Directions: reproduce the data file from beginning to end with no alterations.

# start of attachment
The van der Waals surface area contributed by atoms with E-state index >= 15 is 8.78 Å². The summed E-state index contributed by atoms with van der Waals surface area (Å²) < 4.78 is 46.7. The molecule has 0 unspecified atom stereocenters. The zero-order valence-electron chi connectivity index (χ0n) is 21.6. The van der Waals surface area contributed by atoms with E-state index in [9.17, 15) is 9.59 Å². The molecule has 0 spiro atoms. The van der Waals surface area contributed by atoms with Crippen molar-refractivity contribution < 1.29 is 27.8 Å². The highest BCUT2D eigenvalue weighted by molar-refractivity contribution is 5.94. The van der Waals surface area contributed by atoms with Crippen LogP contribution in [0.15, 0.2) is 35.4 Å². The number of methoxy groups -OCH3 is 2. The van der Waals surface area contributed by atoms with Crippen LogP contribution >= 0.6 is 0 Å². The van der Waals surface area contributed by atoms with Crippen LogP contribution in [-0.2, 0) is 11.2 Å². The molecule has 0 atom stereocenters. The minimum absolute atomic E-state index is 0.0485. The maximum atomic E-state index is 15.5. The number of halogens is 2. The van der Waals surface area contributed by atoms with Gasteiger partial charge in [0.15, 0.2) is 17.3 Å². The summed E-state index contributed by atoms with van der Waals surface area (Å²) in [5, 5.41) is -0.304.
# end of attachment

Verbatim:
The van der Waals surface area contributed by atoms with E-state index >= 15 is 8.78 Å². The summed E-state index contributed by atoms with van der Waals surface area (Å²) < 4.78 is 46.7. The molecule has 0 unspecified atom stereocenters. The zero-order valence-electron chi connectivity index (χ0n) is 21.6. The van der Waals surface area contributed by atoms with E-state index in [9.17, 15) is 9.59 Å². The molecule has 0 spiro atoms. The van der Waals surface area contributed by atoms with Crippen molar-refractivity contribution < 1.29 is 27.8 Å². The highest BCUT2D eigenvalue weighted by molar-refractivity contribution is 5.94. The van der Waals surface area contributed by atoms with Crippen LogP contribution in [0.15, 0.2) is 35.4 Å². The number of methoxy groups -OCH3 is 2. The van der Waals surface area contributed by atoms with Crippen LogP contribution >= 0.6 is 0 Å². The van der Waals surface area contributed by atoms with Crippen LogP contribution in [-0.2, 0) is 11.2 Å². The molecule has 0 atom stereocenters. The minimum absolute atomic E-state index is 0.0485. The maximum atomic E-state index is 15.5. The number of halogens is 2. The van der Waals surface area contributed by atoms with Gasteiger partial charge in [0.15, 0.2) is 17.3 Å². The summed E-state index contributed by atoms with van der Waals surface area (Å²) in [5, 5.41) is -0.304.